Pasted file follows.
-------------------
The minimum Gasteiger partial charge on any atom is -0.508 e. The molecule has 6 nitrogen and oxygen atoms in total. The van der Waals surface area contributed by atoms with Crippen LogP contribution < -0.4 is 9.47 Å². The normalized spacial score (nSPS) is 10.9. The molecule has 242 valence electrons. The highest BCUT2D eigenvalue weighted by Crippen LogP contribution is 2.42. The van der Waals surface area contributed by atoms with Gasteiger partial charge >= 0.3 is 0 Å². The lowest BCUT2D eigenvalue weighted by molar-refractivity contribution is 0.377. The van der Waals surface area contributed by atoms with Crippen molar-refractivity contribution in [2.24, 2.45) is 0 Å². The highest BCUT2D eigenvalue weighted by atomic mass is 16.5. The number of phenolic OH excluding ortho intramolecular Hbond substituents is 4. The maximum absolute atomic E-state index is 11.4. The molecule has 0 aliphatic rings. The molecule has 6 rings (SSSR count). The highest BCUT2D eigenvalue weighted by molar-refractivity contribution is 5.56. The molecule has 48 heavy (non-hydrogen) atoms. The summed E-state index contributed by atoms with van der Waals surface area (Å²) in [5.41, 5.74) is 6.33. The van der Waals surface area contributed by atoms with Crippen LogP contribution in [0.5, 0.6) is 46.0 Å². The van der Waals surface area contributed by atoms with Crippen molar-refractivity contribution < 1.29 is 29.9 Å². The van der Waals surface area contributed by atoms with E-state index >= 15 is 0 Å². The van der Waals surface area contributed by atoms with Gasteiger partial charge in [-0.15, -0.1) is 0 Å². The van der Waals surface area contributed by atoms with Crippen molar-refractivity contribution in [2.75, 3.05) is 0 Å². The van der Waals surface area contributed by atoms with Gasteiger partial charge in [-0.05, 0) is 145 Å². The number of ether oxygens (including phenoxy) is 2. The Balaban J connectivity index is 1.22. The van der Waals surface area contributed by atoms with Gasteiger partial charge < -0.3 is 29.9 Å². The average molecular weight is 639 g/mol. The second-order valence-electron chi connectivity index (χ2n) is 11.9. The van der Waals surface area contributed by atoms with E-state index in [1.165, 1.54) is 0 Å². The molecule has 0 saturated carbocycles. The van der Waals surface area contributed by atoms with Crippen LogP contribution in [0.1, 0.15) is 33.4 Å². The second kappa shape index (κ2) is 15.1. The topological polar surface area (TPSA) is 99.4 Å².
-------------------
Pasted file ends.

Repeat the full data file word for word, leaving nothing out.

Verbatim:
The minimum Gasteiger partial charge on any atom is -0.508 e. The molecule has 6 nitrogen and oxygen atoms in total. The van der Waals surface area contributed by atoms with Crippen LogP contribution < -0.4 is 9.47 Å². The normalized spacial score (nSPS) is 10.9. The molecule has 242 valence electrons. The highest BCUT2D eigenvalue weighted by Crippen LogP contribution is 2.42. The van der Waals surface area contributed by atoms with Gasteiger partial charge >= 0.3 is 0 Å². The lowest BCUT2D eigenvalue weighted by molar-refractivity contribution is 0.377. The van der Waals surface area contributed by atoms with Crippen molar-refractivity contribution in [2.24, 2.45) is 0 Å². The highest BCUT2D eigenvalue weighted by atomic mass is 16.5. The number of phenolic OH excluding ortho intramolecular Hbond substituents is 4. The maximum absolute atomic E-state index is 11.4. The molecule has 0 aliphatic rings. The molecule has 6 rings (SSSR count). The highest BCUT2D eigenvalue weighted by molar-refractivity contribution is 5.56. The molecule has 48 heavy (non-hydrogen) atoms. The summed E-state index contributed by atoms with van der Waals surface area (Å²) in [5.41, 5.74) is 6.33. The van der Waals surface area contributed by atoms with Crippen LogP contribution in [0.5, 0.6) is 46.0 Å². The van der Waals surface area contributed by atoms with Crippen molar-refractivity contribution < 1.29 is 29.9 Å². The van der Waals surface area contributed by atoms with E-state index >= 15 is 0 Å². The van der Waals surface area contributed by atoms with Gasteiger partial charge in [-0.15, -0.1) is 0 Å². The van der Waals surface area contributed by atoms with Crippen molar-refractivity contribution in [2.75, 3.05) is 0 Å². The van der Waals surface area contributed by atoms with Gasteiger partial charge in [-0.05, 0) is 145 Å². The number of ether oxygens (including phenoxy) is 2. The Balaban J connectivity index is 1.22. The van der Waals surface area contributed by atoms with Gasteiger partial charge < -0.3 is 29.9 Å². The average molecular weight is 639 g/mol. The second-order valence-electron chi connectivity index (χ2n) is 11.9. The van der Waals surface area contributed by atoms with E-state index in [1.165, 1.54) is 0 Å². The molecule has 0 saturated carbocycles. The van der Waals surface area contributed by atoms with Crippen LogP contribution in [0.1, 0.15) is 33.4 Å². The second kappa shape index (κ2) is 15.1. The topological polar surface area (TPSA) is 99.4 Å².